[Timeline]

This question has the same spirit of what papers should everyone read and what videos should everybody watch. It asks for remarkable books in different areas of theoretical computer science.

The books can be math-oriented, yet you may find it great for a computer scientist. Examples:

• Probability
• Inequalities
• Logic
• Graph Theory
• Combinatorics
• Design & Analysis of Algorithm
• Theory of Computation / Computational Complexity Theory

Please devote each answer to books of the same subject (e.g. books on combinatorics).

Note: The title might be misleading. Here's a clarification: Let X and Y be two fields in computer science. There are books that everyone

• in field X should read.
• in field Y should read.
• in both fields should read.

This question seeks all 3 cases. In other words, it is NOT specific to the latter case.

Edit: As suggested by Dai Le, please highlight the reason(s) you like the book as well.

Related topics:

• Since I can't answer to the question I'll do it here. Discrete Mathematics - TTC: Discrete Mathematics by Arthur T. Benjamin. It's a lectures bundle on various topics from Set Theory to Graphs and Probability. Sep 12, 2014 at 13:31
• It may be interesting to compare this list of remarkable books with the list of introductory book from the Is there a list of the canonical introductory textbooks covering the major branches of computer science? question on reddit/compsci. There is some overlap, but luckily the differences are sufficiently significant. Jun 8, 2017 at 9:59

Writing Mathematics

Fundamental Algorithms in Algorithmic Algebra by Chee Yap (available online here).

This text covers (fast) integer multiplication, polynomial root finding, integer polynomial factorization, lattice reduction techniques (specifically LLL), elimination theory, Grobner bases and continued fractions, all from an algorithmic perspective. I found this text indispensable when learning about lattice reduction.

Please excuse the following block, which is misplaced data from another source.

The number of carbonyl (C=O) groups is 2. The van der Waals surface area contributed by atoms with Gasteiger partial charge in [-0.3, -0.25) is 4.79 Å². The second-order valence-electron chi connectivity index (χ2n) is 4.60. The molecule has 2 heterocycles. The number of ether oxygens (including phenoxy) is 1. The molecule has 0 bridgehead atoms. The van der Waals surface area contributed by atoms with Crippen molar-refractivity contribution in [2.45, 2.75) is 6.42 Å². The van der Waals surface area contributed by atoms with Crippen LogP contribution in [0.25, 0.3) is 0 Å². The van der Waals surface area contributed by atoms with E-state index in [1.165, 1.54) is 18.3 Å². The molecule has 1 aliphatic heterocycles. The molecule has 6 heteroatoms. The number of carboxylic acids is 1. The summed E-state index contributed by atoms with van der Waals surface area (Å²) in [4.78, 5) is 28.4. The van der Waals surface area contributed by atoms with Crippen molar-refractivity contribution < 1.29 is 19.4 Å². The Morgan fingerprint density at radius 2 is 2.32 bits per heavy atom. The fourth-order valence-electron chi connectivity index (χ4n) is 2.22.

Out of Their Minds really is a must read for all computer scientists or people with a general interest in computer science. It introduces the reader to the life and work of 15 very important computer scientists, 8 of whom have won a Turing Award. I had read this book after it was recommended in my first university computer science course (almost two years ago now) and have since then skimmed through it again for 2 times. It is just brilliant.

A new addition to the list is a book "Foundations of Data Science" by Blum, Hopcroft and Kannan: https://www.cs.cornell.edu/jeh/book.pdf

Coloring Problems

The best book on the subject is The Mathematical Coloring Book: Mathematics of Coloring and the Colorful Life of its Creators by Soifer et al.

There is also another book Graph Coloring Problems, by Tommy R. Jensen and Bjarne Toft.

• The book Graph Colorings published by AMS looks at coloring and many variants of it used for practical applications (see bookstore.ams.org/conm-352). Notably, it includes list coloring. Jan 28, 2020 at 3:35

Theory of Computation, Logic ( and also Music and Art )

When I was a young student I found this book really exciting. Maybe it is not so usefull in technical sense, but it's a good and funny way to understand hard concepts from Logic and Theory in general.

Parameterized complexity

It might worth adding an answer since no one mentioned this area.

A comprehensible, well written quite recent book is

Parameterized Algorithms, M. Cygan et al., 2015

Another book is